Wednesday, July 20, 2016

NFF's Communique Raises More Questions Than Answers

I looked forward to the outcome of the NFF’s Executive meeting called yesterday in Abuja discuss critical matters pertaining to Nigeria’s football. However, after reading the meeting’s Communique, it seems to me that the NFF has raised even more questions than answers. 

Of course, NFF’s decision to meet yesterday (Wednesday) was laudable considering that the all important World Cup qualifiers begin in ten weeks, Nigeria’s only round of preparatory games is just six weeks away, and the first set of player invitation for Nigeria’s next national coach is four weeks away. Yet, there is no national coach named and with the timelines noted above, Nigeria now is operating under Code Red.

Yesterday, one expected resolution to the issue of a national team coach. It didn’t happen. Instead, Nigerians have been offered another week’s wait to know about yet another recommendation. That one week wait is full of uncertainty as that deadline has created a situation where the federation has boxed itself into a corner. Is there a foreign coach already identified that was not on the list of 20 applicants? Will the federation go back to the pool of 20 to pick its foreign coach? The truth is that any one of the two options is fraught with problems. Take the first option. If there is a coach already identified, would he be screened like others or has NFF jettisoned the transparency policy that it restated as part of the second point of the Communique? If the selection comes from the pool, then why was that person not one of the finalists? Remember, we were all told that the best three coaches were  the finalists and while one declined, a second took the Bangladesh job but the third is still out there. Why would he not be the pick? There are questions that then arise if he is not the pick. Was he a mere token named to appease Nigerians that called for a local coach? Does his rejection spark insinuations of parochialism in determining where an effective coach should come from?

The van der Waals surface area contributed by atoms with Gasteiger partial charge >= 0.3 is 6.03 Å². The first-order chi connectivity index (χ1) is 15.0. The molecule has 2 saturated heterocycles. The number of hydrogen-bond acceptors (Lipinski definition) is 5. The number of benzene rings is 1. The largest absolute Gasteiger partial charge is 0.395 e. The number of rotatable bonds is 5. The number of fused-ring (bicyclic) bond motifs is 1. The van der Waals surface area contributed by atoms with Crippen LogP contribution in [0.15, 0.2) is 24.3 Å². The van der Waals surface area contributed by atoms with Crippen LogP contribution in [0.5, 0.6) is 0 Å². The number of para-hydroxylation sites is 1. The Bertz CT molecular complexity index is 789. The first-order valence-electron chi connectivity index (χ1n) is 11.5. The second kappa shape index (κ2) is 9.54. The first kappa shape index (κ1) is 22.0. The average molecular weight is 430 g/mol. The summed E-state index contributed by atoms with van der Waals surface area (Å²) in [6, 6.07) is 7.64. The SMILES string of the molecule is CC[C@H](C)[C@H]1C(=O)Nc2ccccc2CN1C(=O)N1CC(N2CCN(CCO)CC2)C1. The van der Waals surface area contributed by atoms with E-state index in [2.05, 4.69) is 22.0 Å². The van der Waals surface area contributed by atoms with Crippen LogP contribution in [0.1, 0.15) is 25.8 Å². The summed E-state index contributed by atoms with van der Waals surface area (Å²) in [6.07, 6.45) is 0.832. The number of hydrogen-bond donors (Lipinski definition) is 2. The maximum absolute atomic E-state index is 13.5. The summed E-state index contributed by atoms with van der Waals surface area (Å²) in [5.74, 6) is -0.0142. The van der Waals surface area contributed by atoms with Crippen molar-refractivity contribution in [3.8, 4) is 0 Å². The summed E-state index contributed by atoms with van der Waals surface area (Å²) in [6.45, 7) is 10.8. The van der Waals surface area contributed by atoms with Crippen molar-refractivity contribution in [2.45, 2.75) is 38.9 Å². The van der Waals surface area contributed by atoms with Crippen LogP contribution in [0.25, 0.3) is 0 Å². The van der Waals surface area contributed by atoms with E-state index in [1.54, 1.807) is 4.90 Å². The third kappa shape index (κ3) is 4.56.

But the questions above are not the only ones raised yesterday. There are more. Why did Paul Le Guen’s negotiation fall apart. Yesterday, it appears the federation provided two direct answers: he was unwilling to reside in Nigeria and he desired to have two of his own assistants thereby making Nigerian assistants redundant. A third answer was insinuated i.e. that he may have refused a performance target. Well, none of those answers is convincing, to state the least. Instead, those answers raise further questions.

Unwillingness to reside in Nigeria: The federation’s argument is a patriotic one, which appeals to our emotions but then think again. Which of our recent foreign coaches resided in Nigeria since Westerhoff? Fact is that Vogts and Lagerback, who are the most recent, did not reside in Nigeria. Even the most recent coach, Sunday Oliseh, did not reside in Nigeria (read the last two paragraphs of the linked story). So when did staying in Nigeria become a key piece of appointing a foreign coach? Will it apply to the next foreign coach to be appointed by the Pinnick NFF?

Desire to have two of his own assistants: Was this really an issue? Which foreign coach would take the job without having his own assistants? Let’s see if this applies to the next coach. Note, Nigeria’s coaches, both foreign and local, have had their own assistants. Vogts had Thomas Haessler, Lagerback had Roland Andersson and Thomas Sjoberg,  Siasia had Kalika, Keshi had Houdinou and Okpala, and Oliseh had  Losciuto. So why would this be an issue with Paul Le Guen? Is it possible that it came down to lack of funds to pay those assistants? Did the federation fail to find a sponsor for the wages of those assistants? Was it possible that the Ministry would have denied the assistants because of no funds to pay them? Where is the federation’s much-vaunted transparency to explain the truth to Nigerians?

Finally, the issue of performance target: This cannot possibly be a sticking point big enough to scuttle negotiation? How could it? With or without a target, it is clear based on NFF’s antecedent that the coach will be relieved of the job if he fails to get the team to the World Cup finals. So what is the value of a target?  It just is not a compelling point.

It is obvious that the Communique of yesterday has raised more questions than expected. With the seven day deadline set for recommending a new coach around the corner, it appears that the NFF has set it self up for another round of severe criticisms.  However, what matters is that Nigeria must have a substantive coach as the clock is ticking and while the answers to the questions that I have raised may tarry a little, not so with the need to have a substantive coach.

Monday, July 18, 2016

The Coming of Paul Le Guen: Dreams, Expectations, and Likelihood

The Technical Committee for Nigeria's Football Federation (NFF) finally recommended Frenchman, Paul Le Guen, as manager in the run up to the final rounds of the 2018 World Cup qualifiers. The announcement was anti-climactic as the choice of Le Guen has been the worst kept secret for several weeks. So who is this guy?